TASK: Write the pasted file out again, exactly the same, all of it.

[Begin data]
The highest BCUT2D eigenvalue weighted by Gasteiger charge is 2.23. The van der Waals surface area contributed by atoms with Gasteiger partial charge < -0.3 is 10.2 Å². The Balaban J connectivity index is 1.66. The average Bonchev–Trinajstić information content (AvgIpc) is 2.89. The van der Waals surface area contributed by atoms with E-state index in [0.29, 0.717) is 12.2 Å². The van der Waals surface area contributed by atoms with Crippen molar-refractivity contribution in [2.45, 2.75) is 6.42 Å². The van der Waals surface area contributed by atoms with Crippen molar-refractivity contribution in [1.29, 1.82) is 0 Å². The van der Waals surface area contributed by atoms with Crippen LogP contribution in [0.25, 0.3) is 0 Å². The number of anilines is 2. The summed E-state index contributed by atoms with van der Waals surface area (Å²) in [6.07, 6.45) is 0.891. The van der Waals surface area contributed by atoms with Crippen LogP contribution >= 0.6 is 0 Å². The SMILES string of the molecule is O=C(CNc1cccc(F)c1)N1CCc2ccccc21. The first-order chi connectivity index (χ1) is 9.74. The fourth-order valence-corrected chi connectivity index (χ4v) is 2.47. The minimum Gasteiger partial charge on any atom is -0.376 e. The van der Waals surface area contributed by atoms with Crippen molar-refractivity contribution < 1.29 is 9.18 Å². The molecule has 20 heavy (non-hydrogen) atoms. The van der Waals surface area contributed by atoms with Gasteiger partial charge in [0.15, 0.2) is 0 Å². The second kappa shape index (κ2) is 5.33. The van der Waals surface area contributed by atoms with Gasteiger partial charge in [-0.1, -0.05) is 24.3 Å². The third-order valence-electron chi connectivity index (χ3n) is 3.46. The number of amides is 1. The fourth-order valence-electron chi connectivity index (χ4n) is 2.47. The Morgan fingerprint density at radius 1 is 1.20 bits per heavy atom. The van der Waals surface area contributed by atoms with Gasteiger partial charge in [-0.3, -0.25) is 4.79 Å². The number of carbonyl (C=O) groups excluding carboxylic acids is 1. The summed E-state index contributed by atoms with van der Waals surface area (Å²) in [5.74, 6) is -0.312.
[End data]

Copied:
The highest BCUT2D eigenvalue weighted by Gasteiger charge is 2.23. The van der Waals surface area contributed by atoms with Gasteiger partial charge < -0.3 is 10.2 Å². The Balaban J connectivity index is 1.66. The average Bonchev–Trinajstić information content (AvgIpc) is 2.89. The van der Waals surface area contributed by atoms with E-state index in [0.29, 0.717) is 12.2 Å². The van der Waals surface area contributed by atoms with Crippen molar-refractivity contribution in [2.45, 2.75) is 6.42 Å². The van der Waals surface area contributed by atoms with Crippen molar-refractivity contribution in [1.29, 1.82) is 0 Å². The van der Waals surface area contributed by atoms with Crippen LogP contribution in [0.25, 0.3) is 0 Å². The number of anilines is 2. The summed E-state index contributed by atoms with van der Waals surface area (Å²) in [6.07, 6.45) is 0.891. The van der Waals surface area contributed by atoms with Crippen LogP contribution >= 0.6 is 0 Å². The SMILES string of the molecule is O=C(CNc1cccc(F)c1)N1CCc2ccccc21. The first-order chi connectivity index (χ1) is 9.74. The fourth-order valence-corrected chi connectivity index (χ4v) is 2.47. The minimum Gasteiger partial charge on any atom is -0.376 e. The van der Waals surface area contributed by atoms with Crippen molar-refractivity contribution < 1.29 is 9.18 Å². The molecule has 20 heavy (non-hydrogen) atoms. The van der Waals surface area contributed by atoms with Gasteiger partial charge in [0.15, 0.2) is 0 Å². The second kappa shape index (κ2) is 5.33. The van der Waals surface area contributed by atoms with Gasteiger partial charge in [-0.1, -0.05) is 24.3 Å². The third-order valence-electron chi connectivity index (χ3n) is 3.46. The number of amides is 1. The fourth-order valence-electron chi connectivity index (χ4n) is 2.47. The Morgan fingerprint density at radius 1 is 1.20 bits per heavy atom. The van der Waals surface area contributed by atoms with Gasteiger partial charge in [-0.3, -0.25) is 4.79 Å². The number of carbonyl (C=O) groups excluding carboxylic acids is 1. The summed E-state index contributed by atoms with van der Waals surface area (Å²) in [5.74, 6) is -0.312.